Barrett is no stranger to the public-comment sessions of Board meetings: according to his complaint, he "has publicly participated in Board meetings in the past by endorsing actions of the Board, commending the Board on past actions and recognizing employees of the Board for good deeds." And he contends that, despite the existence of the Policy, he "has not been subjected to the procedural requirements of [the Policy] prior to making such public comments."

         But Barrett asserts that the Board's tune changed when Barrett's comments began to strike the wrong chord with the Board: Barrett contends that the Board started requiring him to comply with the Policy only when he started speaking critically of the Board.

         Barrett's litigation saga begins with a topic controversial in any school: grades. In the period from May 2014 to January 2015, Barrett became a "vocal critic" of new grading procedures that the Superintendent had implemented without the Board's having taken any official action. As Barrett saw things, this new grading policy negatively affected student performance and teacher-performance evaluations.

         So in his capacity as President of WCAE, Barrett publicly criticized the grading policy during meetings of WCAE and during in-person discussions with the Superintendent. According to Barrett, he had "several discussions with Superintendent Raines on this topic" during which the Superintendent "vehemently disagreed with Mr. Barrett about the impact of his new procedures" and "often became agitated and upset with Mr. Barrett for his attempts to raise this issue with the Board and in public."

         Barrett eventually took the issue of the grading policy to the membership of WCAE, and "the organization agreed to publicly speak against the new grading policy." The Board meeting scheduled for February 17, 2015, presented "the first opportunity for WCAE to speak to the Board in opposition to the policy." So Barrett set out to obtain permission from the Board to speak during the public-comment session of that meeting.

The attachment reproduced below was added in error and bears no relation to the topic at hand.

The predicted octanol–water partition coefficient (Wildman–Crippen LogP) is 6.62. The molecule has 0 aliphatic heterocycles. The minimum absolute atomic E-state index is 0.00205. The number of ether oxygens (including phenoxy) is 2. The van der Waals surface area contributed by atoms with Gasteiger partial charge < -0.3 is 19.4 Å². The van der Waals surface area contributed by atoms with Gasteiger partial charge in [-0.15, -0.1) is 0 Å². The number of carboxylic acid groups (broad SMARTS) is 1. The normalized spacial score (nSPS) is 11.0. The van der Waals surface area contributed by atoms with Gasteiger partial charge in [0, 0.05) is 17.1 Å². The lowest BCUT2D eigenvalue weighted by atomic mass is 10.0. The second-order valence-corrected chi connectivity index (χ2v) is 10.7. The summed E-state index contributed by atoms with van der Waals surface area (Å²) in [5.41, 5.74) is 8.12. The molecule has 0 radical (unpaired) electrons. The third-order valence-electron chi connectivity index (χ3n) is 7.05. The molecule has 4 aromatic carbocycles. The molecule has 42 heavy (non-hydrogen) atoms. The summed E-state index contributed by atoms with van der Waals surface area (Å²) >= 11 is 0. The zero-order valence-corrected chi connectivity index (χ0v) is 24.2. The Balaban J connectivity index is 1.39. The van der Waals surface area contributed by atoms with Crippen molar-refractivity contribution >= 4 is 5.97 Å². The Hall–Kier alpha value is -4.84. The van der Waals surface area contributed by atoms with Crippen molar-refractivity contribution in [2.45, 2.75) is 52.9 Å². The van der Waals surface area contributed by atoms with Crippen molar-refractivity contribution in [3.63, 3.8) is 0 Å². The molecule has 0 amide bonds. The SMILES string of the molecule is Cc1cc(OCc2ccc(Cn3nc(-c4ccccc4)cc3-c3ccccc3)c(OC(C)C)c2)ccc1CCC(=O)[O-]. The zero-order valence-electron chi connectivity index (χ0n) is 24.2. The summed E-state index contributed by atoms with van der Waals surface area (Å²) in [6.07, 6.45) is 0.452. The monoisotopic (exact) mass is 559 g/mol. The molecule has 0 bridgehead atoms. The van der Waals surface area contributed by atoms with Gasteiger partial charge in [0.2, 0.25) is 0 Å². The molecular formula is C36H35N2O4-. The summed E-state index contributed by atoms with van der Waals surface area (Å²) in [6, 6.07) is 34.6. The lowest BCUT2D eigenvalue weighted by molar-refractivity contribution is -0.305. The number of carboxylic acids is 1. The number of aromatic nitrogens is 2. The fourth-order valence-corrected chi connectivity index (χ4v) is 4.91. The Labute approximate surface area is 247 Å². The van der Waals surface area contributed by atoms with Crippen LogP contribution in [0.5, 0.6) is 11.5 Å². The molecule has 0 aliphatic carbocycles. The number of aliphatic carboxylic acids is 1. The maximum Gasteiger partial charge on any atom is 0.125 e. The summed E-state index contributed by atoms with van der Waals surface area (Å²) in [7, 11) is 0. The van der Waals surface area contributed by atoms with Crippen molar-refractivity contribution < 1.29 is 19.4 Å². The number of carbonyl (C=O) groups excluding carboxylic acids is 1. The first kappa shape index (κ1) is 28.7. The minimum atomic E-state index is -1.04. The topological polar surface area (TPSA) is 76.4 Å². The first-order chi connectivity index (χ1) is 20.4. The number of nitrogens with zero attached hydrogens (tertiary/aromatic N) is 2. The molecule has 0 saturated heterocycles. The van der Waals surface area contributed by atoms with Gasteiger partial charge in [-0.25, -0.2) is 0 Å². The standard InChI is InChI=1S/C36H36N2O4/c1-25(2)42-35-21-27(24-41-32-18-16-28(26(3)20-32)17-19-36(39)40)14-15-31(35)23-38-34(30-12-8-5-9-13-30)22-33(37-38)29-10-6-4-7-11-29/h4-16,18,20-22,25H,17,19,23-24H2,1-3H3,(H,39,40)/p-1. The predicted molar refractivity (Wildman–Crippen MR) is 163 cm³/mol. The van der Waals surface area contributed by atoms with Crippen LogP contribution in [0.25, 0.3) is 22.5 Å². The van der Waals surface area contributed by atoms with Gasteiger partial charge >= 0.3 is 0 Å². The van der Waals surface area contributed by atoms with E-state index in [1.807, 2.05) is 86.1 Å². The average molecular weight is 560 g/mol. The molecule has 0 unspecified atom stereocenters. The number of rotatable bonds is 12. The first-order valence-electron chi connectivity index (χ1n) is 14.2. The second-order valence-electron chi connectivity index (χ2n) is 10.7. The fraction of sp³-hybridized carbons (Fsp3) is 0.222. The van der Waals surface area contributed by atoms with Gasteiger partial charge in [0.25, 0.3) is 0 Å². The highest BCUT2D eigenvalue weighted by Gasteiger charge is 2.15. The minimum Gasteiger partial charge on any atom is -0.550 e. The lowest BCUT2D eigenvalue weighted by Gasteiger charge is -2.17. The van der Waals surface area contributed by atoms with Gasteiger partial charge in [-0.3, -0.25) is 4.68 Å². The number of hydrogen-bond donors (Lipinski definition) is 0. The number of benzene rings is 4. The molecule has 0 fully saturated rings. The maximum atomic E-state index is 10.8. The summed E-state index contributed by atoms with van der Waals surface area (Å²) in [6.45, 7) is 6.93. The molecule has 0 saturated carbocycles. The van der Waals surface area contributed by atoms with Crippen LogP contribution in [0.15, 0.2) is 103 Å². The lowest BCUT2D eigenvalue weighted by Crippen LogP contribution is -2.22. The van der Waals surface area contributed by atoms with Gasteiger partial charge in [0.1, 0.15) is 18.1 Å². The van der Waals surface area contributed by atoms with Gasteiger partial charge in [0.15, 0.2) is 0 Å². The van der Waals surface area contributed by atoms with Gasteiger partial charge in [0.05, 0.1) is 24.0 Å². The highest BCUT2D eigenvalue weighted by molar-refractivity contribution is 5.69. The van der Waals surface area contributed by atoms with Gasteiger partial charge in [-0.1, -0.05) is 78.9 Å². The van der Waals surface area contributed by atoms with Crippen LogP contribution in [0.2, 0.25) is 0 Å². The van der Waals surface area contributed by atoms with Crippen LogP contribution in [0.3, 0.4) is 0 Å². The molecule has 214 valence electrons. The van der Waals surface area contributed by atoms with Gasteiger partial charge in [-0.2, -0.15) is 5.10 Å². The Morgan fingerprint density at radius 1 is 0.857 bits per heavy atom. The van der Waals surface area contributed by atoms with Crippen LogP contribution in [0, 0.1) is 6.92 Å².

To comply with the Policy, Barrett e-mailed the Superintendent on January 20, 2015, "requesting to meet with [the Superintendent] in order to speak with the [Board] at its next Planning Session with respect to matters of school/district administration." The Superintendent responded that he was "available" eight days later, "on Wednesday, January 28." Barrett and the Superintendent met on the agreed-upon day, and Barrett "presented his concerns in writing and requested the process to be completed so that he could appear at the February Board meeting."

         After the meeting, Barrett followed up with the Superintendent by e-mail, asking that the Superintendent respond in writing to Barrett's written concerns. The Superintendent replied by e-mail on February 4, stating that he would "have written documentation prepared addressing the concerns" and that he would "deliver [the documentation] on Monday, February 9."

         Barrett and the Superintendent met for about an hour on February 9. The Superintendent gave Barrett four single-spaced written pages in response to Barrett's previously raised concerns, and the two discussed the results of the Superintendent's investigation. As Barrett tells the story, "The Superintendent expressed his dissatisfaction with Mr. Barrett's views on the issues and Mr. Barrett's efforts to speak to the Board about education policy issues that were critical of actions taken by [the District] and the Superintendent."